Anyone claiming to be a journalist must possess the soul of a cynic. As a member of the fourth estate for more than four decades, I have developed a thick skin in addition to the ability to find a dark lining in any silver cloud.

As Helen Thomas once told me, “If your mother tells you she loves you, check it out.”

Exceptions to that rule are abandoned dogs looking for a home. No need to be suspicious, nothing to check out. They are loving companions with no strings attached.

After a day of challenging authority and “checking it out,” what’s now known as work-life blend can get difficult. It’s hard not to bring it home after the workday ends.

If you are experiencing the challenges of leaving work at work, there is a remedy. I read a story last week about a dog named Sophie, a mixed breed mutt abandoned and wandering the streets of Milwaukee. She was a mess: 10 pounds underweight, matted coat and suffering from a loss of hearing. Oh, and she was 14 years old.

Her sad face was posted on a Facebook site run by the Milwaukee Area Domestic Animal Control Commission. The good people of Milwaukee responded, and Sophie ended up in a caring home. Her suffering is over.

But more than that, Sophie’s new owner has the opportunity to enjoy the companionship of a thankful dog.

I know that sounds weird. How do you know if a dog is thankful?

I realized that a few weeks ago after my wife and I adopted an elderly Lab-border collie and whatever-else mix. Our dog, Sadie, was recently impounded in Houston, Texas. She is not only old, she has a heart murmur and a bum knee. She was headed for doggie heaven until Paddy Paws in Wisconsin brought her north.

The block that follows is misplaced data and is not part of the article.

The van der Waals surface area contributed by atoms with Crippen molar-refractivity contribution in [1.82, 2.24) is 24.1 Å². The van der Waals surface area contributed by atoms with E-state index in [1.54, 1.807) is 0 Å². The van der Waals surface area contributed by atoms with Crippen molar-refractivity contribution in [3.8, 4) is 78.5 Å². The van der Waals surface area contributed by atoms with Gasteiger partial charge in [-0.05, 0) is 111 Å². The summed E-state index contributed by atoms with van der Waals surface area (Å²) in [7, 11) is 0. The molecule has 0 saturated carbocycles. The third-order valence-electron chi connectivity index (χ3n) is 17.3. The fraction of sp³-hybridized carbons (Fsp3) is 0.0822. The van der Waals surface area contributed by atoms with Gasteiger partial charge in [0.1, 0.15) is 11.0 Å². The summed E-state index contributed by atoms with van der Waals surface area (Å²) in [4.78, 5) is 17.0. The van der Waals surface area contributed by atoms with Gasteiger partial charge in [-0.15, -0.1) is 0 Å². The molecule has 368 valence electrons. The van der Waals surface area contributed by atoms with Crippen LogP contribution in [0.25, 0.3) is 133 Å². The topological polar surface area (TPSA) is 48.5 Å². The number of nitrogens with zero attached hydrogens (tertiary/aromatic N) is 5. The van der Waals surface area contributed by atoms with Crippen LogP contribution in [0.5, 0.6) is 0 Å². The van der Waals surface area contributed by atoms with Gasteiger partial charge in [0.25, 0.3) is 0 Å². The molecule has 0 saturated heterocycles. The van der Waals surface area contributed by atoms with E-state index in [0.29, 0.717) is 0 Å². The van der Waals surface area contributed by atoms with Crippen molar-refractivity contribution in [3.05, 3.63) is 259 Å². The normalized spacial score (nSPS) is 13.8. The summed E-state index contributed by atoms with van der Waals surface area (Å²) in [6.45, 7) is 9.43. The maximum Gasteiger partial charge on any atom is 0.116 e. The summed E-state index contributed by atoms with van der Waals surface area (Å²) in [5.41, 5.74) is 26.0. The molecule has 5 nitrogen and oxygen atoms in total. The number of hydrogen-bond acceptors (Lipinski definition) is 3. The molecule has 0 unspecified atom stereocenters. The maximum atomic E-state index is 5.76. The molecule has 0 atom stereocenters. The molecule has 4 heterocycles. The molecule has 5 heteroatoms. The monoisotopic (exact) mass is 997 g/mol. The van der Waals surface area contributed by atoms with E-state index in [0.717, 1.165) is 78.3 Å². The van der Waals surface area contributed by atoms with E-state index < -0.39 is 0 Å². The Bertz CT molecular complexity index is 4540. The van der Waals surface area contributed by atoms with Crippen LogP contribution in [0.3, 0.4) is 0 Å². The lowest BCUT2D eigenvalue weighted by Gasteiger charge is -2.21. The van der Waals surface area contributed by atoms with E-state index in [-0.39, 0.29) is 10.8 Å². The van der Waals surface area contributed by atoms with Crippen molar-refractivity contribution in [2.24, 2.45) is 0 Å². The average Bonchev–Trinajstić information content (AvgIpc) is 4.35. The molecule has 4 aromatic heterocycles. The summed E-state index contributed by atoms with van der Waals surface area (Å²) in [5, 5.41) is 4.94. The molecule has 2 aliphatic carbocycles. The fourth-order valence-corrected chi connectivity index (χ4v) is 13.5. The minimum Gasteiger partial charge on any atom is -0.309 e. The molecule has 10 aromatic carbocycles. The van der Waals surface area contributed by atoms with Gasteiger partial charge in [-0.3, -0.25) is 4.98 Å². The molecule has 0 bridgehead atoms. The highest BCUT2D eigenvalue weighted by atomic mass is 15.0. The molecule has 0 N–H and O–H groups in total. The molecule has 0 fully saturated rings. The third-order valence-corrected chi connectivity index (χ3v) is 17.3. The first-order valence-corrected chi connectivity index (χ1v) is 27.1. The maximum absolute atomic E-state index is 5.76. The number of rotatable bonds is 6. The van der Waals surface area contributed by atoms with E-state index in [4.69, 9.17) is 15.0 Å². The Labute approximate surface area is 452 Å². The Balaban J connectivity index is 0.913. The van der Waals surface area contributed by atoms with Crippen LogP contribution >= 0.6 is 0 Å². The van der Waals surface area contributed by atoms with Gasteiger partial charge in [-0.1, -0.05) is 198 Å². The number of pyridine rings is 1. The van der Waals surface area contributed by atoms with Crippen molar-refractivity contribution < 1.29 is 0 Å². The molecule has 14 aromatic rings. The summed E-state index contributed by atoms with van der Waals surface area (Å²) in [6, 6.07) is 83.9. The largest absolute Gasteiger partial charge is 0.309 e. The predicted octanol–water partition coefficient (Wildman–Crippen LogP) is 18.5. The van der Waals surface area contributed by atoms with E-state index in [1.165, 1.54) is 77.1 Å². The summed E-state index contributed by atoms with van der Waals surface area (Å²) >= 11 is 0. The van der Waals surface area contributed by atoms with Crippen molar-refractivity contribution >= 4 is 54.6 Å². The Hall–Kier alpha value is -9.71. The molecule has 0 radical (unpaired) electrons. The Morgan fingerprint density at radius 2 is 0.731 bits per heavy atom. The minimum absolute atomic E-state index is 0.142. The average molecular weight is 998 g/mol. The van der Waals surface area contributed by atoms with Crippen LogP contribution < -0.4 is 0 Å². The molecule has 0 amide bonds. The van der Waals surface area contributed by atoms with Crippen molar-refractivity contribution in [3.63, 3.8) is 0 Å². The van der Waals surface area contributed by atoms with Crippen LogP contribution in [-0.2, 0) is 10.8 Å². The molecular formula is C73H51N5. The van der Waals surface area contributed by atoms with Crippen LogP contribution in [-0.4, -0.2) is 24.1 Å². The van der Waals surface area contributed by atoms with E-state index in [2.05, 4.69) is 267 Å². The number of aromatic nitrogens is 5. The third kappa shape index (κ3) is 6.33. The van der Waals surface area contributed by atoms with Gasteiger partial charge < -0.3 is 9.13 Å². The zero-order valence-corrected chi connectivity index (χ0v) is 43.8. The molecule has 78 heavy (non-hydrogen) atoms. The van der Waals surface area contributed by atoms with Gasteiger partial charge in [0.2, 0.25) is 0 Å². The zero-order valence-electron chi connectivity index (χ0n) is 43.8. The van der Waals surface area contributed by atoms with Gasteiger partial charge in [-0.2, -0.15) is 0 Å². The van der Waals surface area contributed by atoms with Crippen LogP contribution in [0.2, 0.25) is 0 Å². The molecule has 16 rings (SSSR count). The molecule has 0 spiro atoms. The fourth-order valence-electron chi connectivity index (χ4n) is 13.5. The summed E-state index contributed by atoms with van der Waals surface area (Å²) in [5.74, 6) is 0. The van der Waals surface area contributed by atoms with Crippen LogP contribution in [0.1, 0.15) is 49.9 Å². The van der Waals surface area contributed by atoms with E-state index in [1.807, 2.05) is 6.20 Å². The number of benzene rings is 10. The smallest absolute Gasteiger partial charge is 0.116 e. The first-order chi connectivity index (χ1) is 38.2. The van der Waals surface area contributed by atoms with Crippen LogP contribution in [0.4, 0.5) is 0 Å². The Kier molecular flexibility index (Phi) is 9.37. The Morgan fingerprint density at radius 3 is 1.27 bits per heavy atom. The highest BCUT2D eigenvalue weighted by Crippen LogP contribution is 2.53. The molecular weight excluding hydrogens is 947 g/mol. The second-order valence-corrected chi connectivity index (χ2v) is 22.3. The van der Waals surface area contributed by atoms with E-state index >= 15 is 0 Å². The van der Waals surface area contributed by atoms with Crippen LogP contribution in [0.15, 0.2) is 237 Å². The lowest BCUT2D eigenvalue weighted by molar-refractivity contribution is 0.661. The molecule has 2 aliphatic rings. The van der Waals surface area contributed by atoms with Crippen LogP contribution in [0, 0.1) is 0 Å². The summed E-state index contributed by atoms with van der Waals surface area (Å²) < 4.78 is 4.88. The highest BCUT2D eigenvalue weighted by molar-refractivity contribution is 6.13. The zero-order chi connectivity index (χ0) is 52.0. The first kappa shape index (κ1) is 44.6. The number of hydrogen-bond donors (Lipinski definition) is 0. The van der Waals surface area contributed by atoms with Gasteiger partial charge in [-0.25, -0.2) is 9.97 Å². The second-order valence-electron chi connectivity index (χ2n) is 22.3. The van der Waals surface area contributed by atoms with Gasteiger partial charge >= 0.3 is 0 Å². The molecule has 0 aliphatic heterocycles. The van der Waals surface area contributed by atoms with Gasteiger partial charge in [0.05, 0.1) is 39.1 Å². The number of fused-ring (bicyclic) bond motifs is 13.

Moving from foster home to foster home, Sadie ended up with us. She was initially nervous but quickly settled into our home.

So, what does this have to do with a snarky journalist who sometimes can’t shake it all off before coming home at the end of the work day?

A lot.

Sadie quickly became part of our lives. When I walk in the door, she is there, tail wagging, welcoming me home. She seems to be excited to see me, and that’s a big change from the reaction I get from a lot of people during the day.

Sadie asks for very little in return—a pat on the head and an occasional walk.

I have trouble explaining it, but it seems as if this dog knows she has finally landed in a safe, warm and caring environment, and she appreciates it. It’s just a sense I get.

Mike McManus, the executive director of the Humane Society of Southern Wisconsin, and I discussed this during my talk show on WCLO. I was surprised when he said I was not going around the bend.

Mike said I was experiencing something that is common. Animals can express their joy when rescued. The good feeling is contagious.

What we have done for Sadie, she has returned tenfold. Do you need a pick-me-up? Contact Mike and adopt an old dog looking for a little love. You won’t regret it.

And don’t tell anyone I have warm feelings about a dog—it will ruin my reputation.

Stan Milam, a Janesville native, worked 40 years for The Gazette and its former parent company. He is the host of the “Stan Milam Show” on WCLO Radio.

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